• Schreiber S.L.
      Printing proteins as microarrays for high-throughput function determination.
      ).
      With the PPase activity assays reported here, we envision that the most-immediate applications will be toward providing empirical constraints on systems models of MAPK signaling (
      • Bhalla U.S.
      • Ram P.T.
      • Iyengar R.
      MAP kinase phosphatase as a locus of flexibility in a mitogen-activated protein kinase signaling network.
      ,
      • Blüthgen N.
      • Legewie S.
      • Kielbasa S.M.
      • Schramme A.
      • Tchernitsa O.
      • Keil J.
      • Solf A.
      • Vingron M.
      • Schäfer R.
      • Herzel H.
      • Sers C.
      A systems biological approach suggests that transcriptional feedback regulation by dual-specificity phosphatase 6 shapes extracellular signal-related kinase activity in RAS-transformed fibroblasts.
      ,
      • Nakakuki T.
      • Birtwistle M.R.
      • Saeki Y.
      • Yumoto N.
      • Ide K.
      • Nagashima T.
      • Brusch L.
      • Ogunnaike B.A.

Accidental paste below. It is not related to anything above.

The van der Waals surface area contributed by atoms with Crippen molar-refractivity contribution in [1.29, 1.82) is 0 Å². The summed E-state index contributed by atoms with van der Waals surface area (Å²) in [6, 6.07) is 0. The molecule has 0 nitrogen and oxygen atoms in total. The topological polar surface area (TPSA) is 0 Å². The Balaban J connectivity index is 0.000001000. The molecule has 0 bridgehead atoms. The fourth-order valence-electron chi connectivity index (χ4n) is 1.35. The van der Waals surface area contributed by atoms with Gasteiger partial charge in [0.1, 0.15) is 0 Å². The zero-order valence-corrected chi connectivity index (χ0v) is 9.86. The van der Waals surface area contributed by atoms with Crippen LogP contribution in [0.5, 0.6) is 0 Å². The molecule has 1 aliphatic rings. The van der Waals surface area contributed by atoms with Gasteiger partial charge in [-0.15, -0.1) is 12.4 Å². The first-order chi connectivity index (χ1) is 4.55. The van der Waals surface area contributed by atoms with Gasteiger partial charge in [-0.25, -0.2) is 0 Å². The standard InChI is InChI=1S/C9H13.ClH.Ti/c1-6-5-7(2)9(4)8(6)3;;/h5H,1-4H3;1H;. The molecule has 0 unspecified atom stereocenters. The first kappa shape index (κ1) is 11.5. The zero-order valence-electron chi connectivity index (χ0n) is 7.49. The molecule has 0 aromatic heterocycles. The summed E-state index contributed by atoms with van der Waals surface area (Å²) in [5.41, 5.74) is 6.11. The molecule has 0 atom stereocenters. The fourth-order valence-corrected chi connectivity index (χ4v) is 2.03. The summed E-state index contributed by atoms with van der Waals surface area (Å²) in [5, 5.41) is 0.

• Okada-Hatakeyama M.
      • Kholodenko B.N.
      Ligand-specific c-Fos expression emerges from the spatiotemporal control of ErbB network dynamics.
      ,
      • Chen W.W.
      • Schoeberl B.
      • Jasper P.J.
      • Niepel M.
      • Nielsen U.B.
      • Lauffenburger D.A.
      • Sorger P.K.
      Input-output behavior of ErbB signaling pathways as revealed by a mass action model trained against dynamic data.
      ,
      • Cirit M.
      • Wang C.C.
      • Haugh J.M.
      Systematic quantification of negative feedback mechanisms in the extracellular signal-regulated kinase (ERK) signaling network.
      ). Lumped “MAPK PPase” species in such models should conform to the quantitative and temporal changes measured with the assay, thereby reducing the danger of model overfitting. Alternatively, one could exploit the remarkable sensitivity of the assays for high-throughput screening. We routinely detect activity in extracts from ∼25,000 cells, making the assay compatible with 96-well cell-based screens for activators or inhibitors of MAPK PPases. From intracellular networks to small-molecule libraries, we believe that our PPase assay format will prove to be a useful profiling tool for this understudied class of signaling enzymes.
      Although simple and effective, the assay has its caveats. The passive adsorption of phosphosubstrate onto the microplate surface (Fig. 1A) could prevent access to docking sites that are important for proper PPase recognition (
      • Roy J.
      • Cyert M.S.
      Cracking the phosphatase code: docking interactions determine substrate specificity.